He types again. Thirty assorted ships in formation. Slava and nuclear-powered Kirov cruisers, skirting Norway and heading for Scapa Flow.
A handful of dots appears on the screen, obtained at vast expense from hydrophone arrays sprinkling the seabed along the GIUK Gap, the choke-point bridging Greenland, Iceland and the Orkneys. A couple of ancient Yankees and a Foxtrot are heading out into the North Atlantic. Yesterday, the combat team followed a Typhoon heading north, twenty-four thousand tons of displacement whose signals were soon lost in the clicking of shrimps and the cry of whales.
The hell with it. There are no abnormal movements; thecomputers are seeing no suspicious patterns. It has been a long shift, and the colonel, three minutes and twenty seconds before he dies, leans back in his chair, stretches and yawns.
It strikes ground in the Valley of Morelos, a hundred miles south of Mexico City. It is sparse, hard land, a countryside of dry, stony tracks, overloaded burros, maize fields and giant cacti.
In the time it takes Wallis to yawn the asteroid has vaporised, ploughed to a halt ten miles under the ground and generated a ball of fire five miles wide and a hundred thousand degrees hot. Shock waves carrying four million atmospheres of pressure race outwards from the fireball, ancient granites flow like water.
"Sir, the generator people say it was some sort of ground surge. It seems the national grid got it too."
"Any reason for it?"
"They're checking it out. There's a big storm complex around Boulder."
"Okay. You're looking bushed, boy."
The major grins. "It's the new baby, sir. She never sleeps."
"The first sixteen years are the worst," Wallis says.
In the time it takes to discuss the major's baby the fireball scours out a hole fifty miles wide from the Mexican countryside. The hole is ten miles deep and a sea of white hot lava pours upwards through the cracked and fissured mantle. Around the rim of the big hole, a ring of mountains builds up from the torrent of rock. Molten mountains are hurtling into the stratosphere, leaving white-hot wakes of expanding air. The blast moves out over the map. Mexico City vanishes, an irrelevant puff of smoke.
The ground waves too race outwards from the hole, leaving a wake of fluidized rubble. The rubble is forming into ripples and the ripples, tumbling rocky breakers reaching five miles into the disturbed sky, roar towards Panama, Guatemala and the United States.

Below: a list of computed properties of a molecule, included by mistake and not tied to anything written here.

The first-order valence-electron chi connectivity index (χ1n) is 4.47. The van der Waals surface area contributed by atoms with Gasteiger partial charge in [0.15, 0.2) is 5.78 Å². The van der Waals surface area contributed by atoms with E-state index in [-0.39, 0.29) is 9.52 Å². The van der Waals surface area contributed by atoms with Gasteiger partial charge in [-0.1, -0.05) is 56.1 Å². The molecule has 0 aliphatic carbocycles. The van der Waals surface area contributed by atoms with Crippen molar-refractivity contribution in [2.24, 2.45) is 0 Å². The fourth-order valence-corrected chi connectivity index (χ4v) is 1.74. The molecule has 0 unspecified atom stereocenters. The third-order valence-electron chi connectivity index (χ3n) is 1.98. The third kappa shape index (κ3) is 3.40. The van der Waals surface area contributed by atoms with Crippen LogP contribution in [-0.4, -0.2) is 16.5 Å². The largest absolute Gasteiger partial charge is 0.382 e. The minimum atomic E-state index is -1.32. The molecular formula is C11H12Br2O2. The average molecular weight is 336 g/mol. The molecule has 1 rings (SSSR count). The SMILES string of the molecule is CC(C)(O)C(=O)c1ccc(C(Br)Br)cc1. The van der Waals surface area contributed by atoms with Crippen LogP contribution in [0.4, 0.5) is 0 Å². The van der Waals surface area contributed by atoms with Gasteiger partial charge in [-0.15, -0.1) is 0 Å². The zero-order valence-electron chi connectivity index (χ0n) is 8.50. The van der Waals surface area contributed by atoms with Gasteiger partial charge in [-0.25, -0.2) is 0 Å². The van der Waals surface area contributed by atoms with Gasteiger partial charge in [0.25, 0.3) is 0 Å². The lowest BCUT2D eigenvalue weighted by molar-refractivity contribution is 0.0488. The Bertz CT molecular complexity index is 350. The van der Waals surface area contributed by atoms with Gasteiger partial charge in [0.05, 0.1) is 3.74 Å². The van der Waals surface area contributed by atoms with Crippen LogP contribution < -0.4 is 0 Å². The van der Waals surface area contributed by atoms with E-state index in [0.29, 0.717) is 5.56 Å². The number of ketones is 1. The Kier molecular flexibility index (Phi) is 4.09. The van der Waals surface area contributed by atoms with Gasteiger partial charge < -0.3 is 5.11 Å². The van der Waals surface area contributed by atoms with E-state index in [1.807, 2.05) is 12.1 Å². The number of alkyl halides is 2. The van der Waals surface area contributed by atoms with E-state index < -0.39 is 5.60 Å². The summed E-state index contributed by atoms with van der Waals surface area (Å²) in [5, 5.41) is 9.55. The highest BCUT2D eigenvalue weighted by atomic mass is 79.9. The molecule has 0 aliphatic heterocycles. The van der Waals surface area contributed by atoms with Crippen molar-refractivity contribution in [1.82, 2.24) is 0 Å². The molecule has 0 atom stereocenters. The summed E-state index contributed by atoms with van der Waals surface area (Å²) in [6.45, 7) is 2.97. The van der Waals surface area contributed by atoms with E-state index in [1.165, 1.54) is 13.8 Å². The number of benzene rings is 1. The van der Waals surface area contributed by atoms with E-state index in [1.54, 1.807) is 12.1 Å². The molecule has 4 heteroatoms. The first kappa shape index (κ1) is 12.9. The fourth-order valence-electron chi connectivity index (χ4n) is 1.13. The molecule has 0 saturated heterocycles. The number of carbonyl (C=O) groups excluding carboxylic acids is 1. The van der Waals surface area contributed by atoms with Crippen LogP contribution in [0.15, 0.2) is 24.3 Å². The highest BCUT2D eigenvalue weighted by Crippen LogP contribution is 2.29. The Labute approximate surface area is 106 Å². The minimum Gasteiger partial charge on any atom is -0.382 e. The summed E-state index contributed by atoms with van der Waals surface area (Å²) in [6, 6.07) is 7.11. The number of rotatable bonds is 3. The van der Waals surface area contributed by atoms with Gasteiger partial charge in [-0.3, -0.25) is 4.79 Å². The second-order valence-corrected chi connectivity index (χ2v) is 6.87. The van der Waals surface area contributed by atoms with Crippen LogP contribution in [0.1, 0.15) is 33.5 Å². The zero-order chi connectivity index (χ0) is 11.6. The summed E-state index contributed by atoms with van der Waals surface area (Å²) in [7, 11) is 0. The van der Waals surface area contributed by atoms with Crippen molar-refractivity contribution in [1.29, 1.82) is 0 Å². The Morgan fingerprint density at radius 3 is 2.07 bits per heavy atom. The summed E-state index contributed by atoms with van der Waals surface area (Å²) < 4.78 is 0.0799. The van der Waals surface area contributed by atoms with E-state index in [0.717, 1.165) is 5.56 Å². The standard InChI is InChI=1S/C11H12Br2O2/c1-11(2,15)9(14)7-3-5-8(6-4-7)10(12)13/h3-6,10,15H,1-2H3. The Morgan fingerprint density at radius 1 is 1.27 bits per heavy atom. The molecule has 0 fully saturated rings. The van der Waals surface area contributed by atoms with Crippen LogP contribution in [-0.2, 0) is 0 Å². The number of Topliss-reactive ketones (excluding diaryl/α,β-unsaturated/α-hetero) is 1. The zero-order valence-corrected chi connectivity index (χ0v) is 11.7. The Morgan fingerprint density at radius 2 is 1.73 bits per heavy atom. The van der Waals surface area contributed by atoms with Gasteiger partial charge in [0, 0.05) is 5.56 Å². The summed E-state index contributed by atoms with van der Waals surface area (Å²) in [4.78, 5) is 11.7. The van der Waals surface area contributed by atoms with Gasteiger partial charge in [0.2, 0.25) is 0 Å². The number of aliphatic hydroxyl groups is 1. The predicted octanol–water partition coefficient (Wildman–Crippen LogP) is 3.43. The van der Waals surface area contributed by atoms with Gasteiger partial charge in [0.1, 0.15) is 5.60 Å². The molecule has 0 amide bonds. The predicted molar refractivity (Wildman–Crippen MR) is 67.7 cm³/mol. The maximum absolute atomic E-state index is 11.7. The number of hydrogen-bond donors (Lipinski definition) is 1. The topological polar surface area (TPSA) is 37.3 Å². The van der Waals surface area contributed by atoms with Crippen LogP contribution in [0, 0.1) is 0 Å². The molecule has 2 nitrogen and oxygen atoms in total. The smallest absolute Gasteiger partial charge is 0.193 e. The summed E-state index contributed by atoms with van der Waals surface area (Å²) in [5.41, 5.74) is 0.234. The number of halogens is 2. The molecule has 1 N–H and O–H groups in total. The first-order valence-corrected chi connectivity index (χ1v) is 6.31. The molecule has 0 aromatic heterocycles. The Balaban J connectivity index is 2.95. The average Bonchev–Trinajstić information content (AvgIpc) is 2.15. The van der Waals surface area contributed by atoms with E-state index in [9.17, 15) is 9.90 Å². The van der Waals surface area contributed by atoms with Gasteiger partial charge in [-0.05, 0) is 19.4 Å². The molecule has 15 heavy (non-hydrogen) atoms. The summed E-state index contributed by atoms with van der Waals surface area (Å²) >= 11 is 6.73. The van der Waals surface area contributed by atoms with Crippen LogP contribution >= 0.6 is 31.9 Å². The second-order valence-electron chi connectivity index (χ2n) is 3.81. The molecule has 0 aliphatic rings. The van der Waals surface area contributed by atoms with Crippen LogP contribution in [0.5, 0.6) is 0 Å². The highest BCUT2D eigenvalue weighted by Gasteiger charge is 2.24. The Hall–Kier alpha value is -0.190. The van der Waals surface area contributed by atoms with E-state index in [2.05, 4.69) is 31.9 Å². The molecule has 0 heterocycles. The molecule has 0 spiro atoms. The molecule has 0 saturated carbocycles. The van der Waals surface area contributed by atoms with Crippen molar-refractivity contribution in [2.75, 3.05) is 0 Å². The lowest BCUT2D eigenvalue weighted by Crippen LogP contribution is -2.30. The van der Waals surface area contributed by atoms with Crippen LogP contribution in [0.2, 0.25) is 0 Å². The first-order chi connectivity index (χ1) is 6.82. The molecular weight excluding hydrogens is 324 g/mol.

All the way up the Pacific seaboard the morning mists are rolling in. Foghorns wail round Vancouver island like primeval monsters, a thick white shroud blankets San Francisco and the traffic is snarling up in downtown LA. But now electric currents surge overhead as the fireball pierces the stratosphere, rising back through the hole punched out by the asteroid, and electrons spiral back and forth between the Earth's magnetic poles. Spears and curtains burst into the black Arctic sky and dance a silent, frenzied reel, while the frozen wastelands below reflect the shimmering red and green. Counterflowing currents surge over the Americas; cables melt, telephones die, radios give out with a bang, traffic stops in the streets.
Just over the border from Mexico, early morning shoppers in Tucson, Yuma and San Diego see long black fingers crawling up from the horizon to the south. The fingers reach out for the zenith. And as the shoppers stop to watch, the blue-white fireball too rises over the horizon like a bloated sun, and with it comes the heat. Everything combustible along the line of sight burns; and all living things along the line of sight crisp and shrivel.
And in Wallis's office, apocalypse stirs.
"Sir, we have a system interrupt on OTH," says the major. "We're losing Chesapeake and Rockbank."
"Hey Colonel, I'm not getting a signal from the DSPs." This from Lieutenant Winton, the solitary woman on the team.
"Sir, Ace has just bombed out."
"What the ... ?" Wallis says as the images in front of him dissolve once again into snow.
"Sir. We've lost Alaska, Thule and Fylingdales. Colonel ... we've lost all coverage on the Northern Approaches." Wallis goes cold; he feels as if a coffin lid has suddenly opened.
"Okay, soldier, keep calm. Get the general down here. Major, would you get me Offutt? Pino, interrogate REX, get a decision tree on screen Five." Wallis issues the orders in a level voice.
"Sir, are we under attack?" The nervous question comes from Fanciulli, a tough, grey-haired sergeant to Wallis's right.
"Pino, where are the warheads?"
"Yeah but we got some sort of EMP ..."
"Nuts; all we got is cable trouble."
"Negative, sir." It is Lieutenant Winton again, her small round face unusually pale. "We have tropospheric forward scattering modes up top, and we've lost on VHF. There's some sort of massive ionospheric disturbance."
"No way, sir."
"Colonel we have reduced bandwidth on all —"
An alarm cuts into the chamber and a light flashes red. Somebody wails. And Pino, his face wax-like, mutters a string of profanities as he types rapidly on a keyboard.
"Colonel, Screen Three."
Covering the walls of the office are enormous screens. Mostly these show arcane lists of data — coded refuelling points, the tracks of satellites in orbit, numbers of aircraft aloft — but one of them is instantly comprehensible. It is a map of the USA. And on the map, red lights are beginning to wink.
"The General, sir." Wallis looks up at the glass-fronted observation room. General Cannon has appeared, flanked by a civilian and a second general: Hooper, Chairman of the Joint Chiefs of Staff. Wallis snatches up a telephone, but Cannon, impassive as an Indian chief, ignores the urgent ringing.
One of the screens has changed. There is a blurred, jerky picture. Somebody is pointing a camera from an airplane cockpit. They are flying high over a city and the plane is tilted so that the camera can look down. There are skyscrapers, and long straight roads with cars, and parks. The camera pans and there is an ocean wave. It is almost level with the aircraft, and it covers half the city. Here and there, on the lower slopes of the wave, the tops of the skyscrapers protrude, some of them already slowly tilting over. Wallis stares in utter disbelief. The wave towers high over the remaining buildings; it looks frozen, but white specks are falling off the top and tiny cars are dotted here and there in the broad rising sheet of water. Someone shouts, in a voice edging on panic, That's San Diego! Wallis kills the alarm.